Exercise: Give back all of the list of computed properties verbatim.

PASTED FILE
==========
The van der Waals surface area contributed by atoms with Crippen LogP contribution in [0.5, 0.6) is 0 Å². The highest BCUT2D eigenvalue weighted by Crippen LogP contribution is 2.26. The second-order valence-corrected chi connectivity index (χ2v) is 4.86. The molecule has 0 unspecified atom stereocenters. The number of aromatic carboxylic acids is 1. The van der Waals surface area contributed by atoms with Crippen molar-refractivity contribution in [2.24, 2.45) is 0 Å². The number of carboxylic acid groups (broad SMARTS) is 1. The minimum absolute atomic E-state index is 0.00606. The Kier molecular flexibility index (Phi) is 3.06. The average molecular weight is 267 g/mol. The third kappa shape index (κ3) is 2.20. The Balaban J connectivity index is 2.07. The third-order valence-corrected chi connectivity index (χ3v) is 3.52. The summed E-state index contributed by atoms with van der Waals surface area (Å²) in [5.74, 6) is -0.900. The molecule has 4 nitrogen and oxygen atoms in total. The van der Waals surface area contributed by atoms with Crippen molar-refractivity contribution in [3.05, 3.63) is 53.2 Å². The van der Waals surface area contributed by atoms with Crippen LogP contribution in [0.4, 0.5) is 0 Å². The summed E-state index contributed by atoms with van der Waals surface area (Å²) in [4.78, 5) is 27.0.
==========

The van der Waals surface area contributed by atoms with Crippen LogP contribution in [0.5, 0.6) is 0 Å². The highest BCUT2D eigenvalue weighted by Crippen LogP contribution is 2.26. The second-order valence-corrected chi connectivity index (χ2v) is 4.86. The molecule has 0 unspecified atom stereocenters. The number of aromatic carboxylic acids is 1. The van der Waals surface area contributed by atoms with Crippen molar-refractivity contribution in [2.24, 2.45) is 0 Å². The number of carboxylic acid groups (broad SMARTS) is 1. The minimum absolute atomic E-state index is 0.00606. The Kier molecular flexibility index (Phi) is 3.06. The average molecular weight is 267 g/mol. The third kappa shape index (κ3) is 2.20. The Balaban J connectivity index is 2.07. The third-order valence-corrected chi connectivity index (χ3v) is 3.52. The summed E-state index contributed by atoms with van der Waals surface area (Å²) in [5.74, 6) is -0.900. The molecule has 4 nitrogen and oxygen atoms in total. The van der Waals surface area contributed by atoms with Crippen molar-refractivity contribution in [3.05, 3.63) is 53.2 Å². The van der Waals surface area contributed by atoms with Crippen LogP contribution in [0.4, 0.5) is 0 Å². The summed E-state index contributed by atoms with van der Waals surface area (Å²) in [4.78, 5) is 27.0.